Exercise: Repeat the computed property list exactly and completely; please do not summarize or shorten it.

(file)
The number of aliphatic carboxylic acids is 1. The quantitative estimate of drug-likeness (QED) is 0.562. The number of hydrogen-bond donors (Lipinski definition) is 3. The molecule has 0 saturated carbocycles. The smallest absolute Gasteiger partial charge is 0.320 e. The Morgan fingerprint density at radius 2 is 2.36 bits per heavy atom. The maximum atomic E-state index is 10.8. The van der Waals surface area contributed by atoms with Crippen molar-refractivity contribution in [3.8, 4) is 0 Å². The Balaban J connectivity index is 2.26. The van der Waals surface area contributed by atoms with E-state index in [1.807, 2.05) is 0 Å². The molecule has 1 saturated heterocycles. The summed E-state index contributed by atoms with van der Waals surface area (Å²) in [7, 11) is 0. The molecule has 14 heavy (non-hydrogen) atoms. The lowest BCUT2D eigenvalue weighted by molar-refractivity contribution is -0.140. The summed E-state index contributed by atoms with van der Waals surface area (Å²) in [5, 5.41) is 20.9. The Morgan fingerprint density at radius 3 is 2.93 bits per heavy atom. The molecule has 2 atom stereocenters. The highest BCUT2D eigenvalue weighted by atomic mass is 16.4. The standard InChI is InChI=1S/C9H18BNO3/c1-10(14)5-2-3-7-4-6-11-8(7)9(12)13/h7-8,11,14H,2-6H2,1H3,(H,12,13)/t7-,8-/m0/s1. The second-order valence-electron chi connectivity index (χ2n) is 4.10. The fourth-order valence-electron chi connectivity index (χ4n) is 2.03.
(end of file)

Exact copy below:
The number of aliphatic carboxylic acids is 1. The quantitative estimate of drug-likeness (QED) is 0.562. The number of hydrogen-bond donors (Lipinski definition) is 3. The molecule has 0 saturated carbocycles. The smallest absolute Gasteiger partial charge is 0.320 e. The Morgan fingerprint density at radius 2 is 2.36 bits per heavy atom. The maximum atomic E-state index is 10.8. The van der Waals surface area contributed by atoms with Crippen molar-refractivity contribution in [3.8, 4) is 0 Å². The Balaban J connectivity index is 2.26. The van der Waals surface area contributed by atoms with E-state index in [1.807, 2.05) is 0 Å². The molecule has 1 saturated heterocycles. The summed E-state index contributed by atoms with van der Waals surface area (Å²) in [7, 11) is 0. The molecule has 14 heavy (non-hydrogen) atoms. The lowest BCUT2D eigenvalue weighted by molar-refractivity contribution is -0.140. The summed E-state index contributed by atoms with van der Waals surface area (Å²) in [5, 5.41) is 20.9. The Morgan fingerprint density at radius 3 is 2.93 bits per heavy atom. The molecule has 2 atom stereocenters. The highest BCUT2D eigenvalue weighted by atomic mass is 16.4. The standard InChI is InChI=1S/C9H18BNO3/c1-10(14)5-2-3-7-4-6-11-8(7)9(12)13/h7-8,11,14H,2-6H2,1H3,(H,12,13)/t7-,8-/m0/s1. The second-order valence-electron chi connectivity index (χ2n) is 4.10. The fourth-order valence-electron chi connectivity index (χ4n) is 2.03.